As the Chinese Communist Party continues to move away from socialism, it faces a growing number of challenges to the claim that it represents the sole legitimate governing body in China. In order to reaffirm itself as the most effective force for keeping the country together, the CCP has adapted to contemporary political conundrums in a variety of ways.
Rejecting pessimistic perspectives which predict an erosion of state power or naive optimism that state-society relations will evolve towards a Western-style pluralist democracy in the foreseeable future, the contributions to this volume explore many ways in which the CCP selectively adapts to the challenges that have arisen from its strategy of rapid economic growth at the expense of political reform, in order to maintain its authority and relevance. Examining trends such as the reliance on religious charities originating from outside the PRC, the revival of local governance in urban settings, the passing of legislation for workers, or the multiplication of environmental non-governmental organizations, this book tackles the question of whether the Chinese government can overcome these challenges.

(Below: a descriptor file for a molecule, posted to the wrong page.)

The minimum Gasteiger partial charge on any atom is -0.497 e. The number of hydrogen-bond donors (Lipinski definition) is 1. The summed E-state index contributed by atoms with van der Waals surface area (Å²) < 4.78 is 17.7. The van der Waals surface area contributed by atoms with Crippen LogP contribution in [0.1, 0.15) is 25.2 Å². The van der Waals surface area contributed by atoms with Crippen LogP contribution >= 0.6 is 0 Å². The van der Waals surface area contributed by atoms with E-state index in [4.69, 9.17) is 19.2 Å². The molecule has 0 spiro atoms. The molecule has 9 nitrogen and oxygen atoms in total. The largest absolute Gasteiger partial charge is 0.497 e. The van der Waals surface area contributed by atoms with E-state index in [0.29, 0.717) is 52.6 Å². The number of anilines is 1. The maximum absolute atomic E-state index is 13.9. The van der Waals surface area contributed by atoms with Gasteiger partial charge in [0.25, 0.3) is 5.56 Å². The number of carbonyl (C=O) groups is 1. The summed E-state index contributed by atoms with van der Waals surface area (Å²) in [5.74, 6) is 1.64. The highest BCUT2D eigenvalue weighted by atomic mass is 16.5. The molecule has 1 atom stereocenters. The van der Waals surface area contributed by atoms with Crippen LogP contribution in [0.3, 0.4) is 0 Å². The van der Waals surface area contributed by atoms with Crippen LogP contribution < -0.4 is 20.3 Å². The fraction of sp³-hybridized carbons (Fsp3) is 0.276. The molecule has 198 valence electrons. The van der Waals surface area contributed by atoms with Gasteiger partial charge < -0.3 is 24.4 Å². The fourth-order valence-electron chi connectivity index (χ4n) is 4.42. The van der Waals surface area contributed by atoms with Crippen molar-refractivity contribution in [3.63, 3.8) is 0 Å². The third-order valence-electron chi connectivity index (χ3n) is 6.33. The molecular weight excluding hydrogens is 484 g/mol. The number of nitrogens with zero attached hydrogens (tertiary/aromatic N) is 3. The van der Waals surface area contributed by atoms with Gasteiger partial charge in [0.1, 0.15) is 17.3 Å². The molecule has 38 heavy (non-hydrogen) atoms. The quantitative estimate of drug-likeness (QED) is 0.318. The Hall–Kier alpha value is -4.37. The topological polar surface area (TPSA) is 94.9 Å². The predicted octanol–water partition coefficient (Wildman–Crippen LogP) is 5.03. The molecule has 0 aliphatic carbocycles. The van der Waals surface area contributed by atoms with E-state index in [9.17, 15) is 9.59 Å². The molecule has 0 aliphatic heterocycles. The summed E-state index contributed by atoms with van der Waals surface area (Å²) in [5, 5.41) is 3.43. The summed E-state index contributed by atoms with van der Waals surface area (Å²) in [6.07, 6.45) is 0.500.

The Chinese Party-State in the 21st Century: Adaptation and the Reinvention of Legitimacy will appeal to students and scholars of Chinese politics, Asian politics, comparative politics and political sociology.
Table of Contents
Chapter I: The Issue of Challenges to the Legitimacy of CCP Rule André Laliberté and Marc Lanteigne Chapter II: New Modes of Urban Governance: Building Community / Shequ in Post-Danwei China Xu Feng Chapter III: Chinese Labour Law in Retrospect: Efficiency and Flexibility Legitimized Hélène Piquet Chapter IV: Shifting Power Relations: State-ENGO Relations in China Jonathan Schwartz Chapter V: "Harmonious Society", "Peaceful Unification" and the Dilemmas Raised by Taiwanese Philanthropy André Laliberté Chapter VI: The Hong Kong Special Administrative Region: Implications for World Order Susan Henders Chapter VII: The Uses of the Past: History and Legitimacy Diana Lary Chapter VIII: The ‘Beijing Consensus’ and China’s Quest for Legitimacy on the International Stage Charles Burton Chapter IX: The Developmentalism / Globalisation Conundrum in Chinese Governance Marc Lanteigne
André Laliberté is Professor of Political Science at the University of Quebec at Montreal (UQAM), and Associate Professor at the Faculty of Graduate Studies, University of Ottawa, Canada.
Marc Lanteigne is Lecturer in the Department of International Relations at St Andrews University, UK.
'This edited volume makes a solid contribution to the literature on the legitimacy of the CCP' - Peter Sandby-Thomas, The China Quarterly, 196, December 2008
'The books distinctive approach to legitimacy is its focus on specific cases of the Chinese state's adaption tactics.]...[This book could be used in a variety of undergraduate and postgraduate courses on contemporary Chinese Politics and society' - Elena Barabantseva, University of Manchester UK, The China Journal, July 2009